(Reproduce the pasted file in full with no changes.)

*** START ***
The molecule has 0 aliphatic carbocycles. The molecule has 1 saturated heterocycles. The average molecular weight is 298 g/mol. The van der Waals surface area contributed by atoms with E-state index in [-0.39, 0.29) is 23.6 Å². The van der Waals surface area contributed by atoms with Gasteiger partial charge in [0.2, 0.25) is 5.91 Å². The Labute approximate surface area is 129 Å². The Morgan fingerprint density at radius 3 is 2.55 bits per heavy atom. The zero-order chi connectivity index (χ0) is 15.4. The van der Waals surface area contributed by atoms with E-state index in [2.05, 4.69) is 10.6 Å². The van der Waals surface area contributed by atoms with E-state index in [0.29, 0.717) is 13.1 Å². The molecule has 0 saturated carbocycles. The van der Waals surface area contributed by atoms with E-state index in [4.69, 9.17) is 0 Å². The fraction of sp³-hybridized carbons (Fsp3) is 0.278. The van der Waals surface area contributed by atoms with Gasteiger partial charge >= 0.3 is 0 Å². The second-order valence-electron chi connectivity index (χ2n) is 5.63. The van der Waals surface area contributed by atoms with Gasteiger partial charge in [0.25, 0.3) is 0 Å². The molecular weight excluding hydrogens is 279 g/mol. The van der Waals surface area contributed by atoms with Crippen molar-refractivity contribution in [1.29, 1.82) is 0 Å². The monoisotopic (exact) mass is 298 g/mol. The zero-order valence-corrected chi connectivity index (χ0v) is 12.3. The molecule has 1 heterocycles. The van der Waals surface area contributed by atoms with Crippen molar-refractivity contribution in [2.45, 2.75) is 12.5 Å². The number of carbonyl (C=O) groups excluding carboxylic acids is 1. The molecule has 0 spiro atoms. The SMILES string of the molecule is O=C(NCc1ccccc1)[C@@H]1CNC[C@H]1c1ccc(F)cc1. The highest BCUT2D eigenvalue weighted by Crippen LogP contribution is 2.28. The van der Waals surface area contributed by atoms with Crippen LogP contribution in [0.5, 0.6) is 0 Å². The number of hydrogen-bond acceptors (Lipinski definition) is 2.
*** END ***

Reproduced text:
The molecule has 0 aliphatic carbocycles. The molecule has 1 saturated heterocycles. The average molecular weight is 298 g/mol. The van der Waals surface area contributed by atoms with E-state index in [-0.39, 0.29) is 23.6 Å². The van der Waals surface area contributed by atoms with Gasteiger partial charge in [0.2, 0.25) is 5.91 Å². The Labute approximate surface area is 129 Å². The Morgan fingerprint density at radius 3 is 2.55 bits per heavy atom. The zero-order chi connectivity index (χ0) is 15.4. The van der Waals surface area contributed by atoms with E-state index in [2.05, 4.69) is 10.6 Å². The van der Waals surface area contributed by atoms with E-state index in [0.29, 0.717) is 13.1 Å². The molecule has 0 saturated carbocycles. The van der Waals surface area contributed by atoms with E-state index in [4.69, 9.17) is 0 Å². The fraction of sp³-hybridized carbons (Fsp3) is 0.278. The van der Waals surface area contributed by atoms with Gasteiger partial charge >= 0.3 is 0 Å². The second-order valence-electron chi connectivity index (χ2n) is 5.63. The van der Waals surface area contributed by atoms with Gasteiger partial charge in [0.25, 0.3) is 0 Å². The molecular weight excluding hydrogens is 279 g/mol. The van der Waals surface area contributed by atoms with Crippen molar-refractivity contribution in [1.29, 1.82) is 0 Å². The monoisotopic (exact) mass is 298 g/mol. The zero-order valence-corrected chi connectivity index (χ0v) is 12.3. The molecule has 1 heterocycles. The van der Waals surface area contributed by atoms with Crippen molar-refractivity contribution in [2.45, 2.75) is 12.5 Å². The number of carbonyl (C=O) groups excluding carboxylic acids is 1. The molecule has 0 spiro atoms. The SMILES string of the molecule is O=C(NCc1ccccc1)[C@@H]1CNC[C@H]1c1ccc(F)cc1. The highest BCUT2D eigenvalue weighted by Crippen LogP contribution is 2.28. The van der Waals surface area contributed by atoms with Crippen LogP contribution in [0.5, 0.6) is 0 Å². The number of hydrogen-bond acceptors (Lipinski definition) is 2.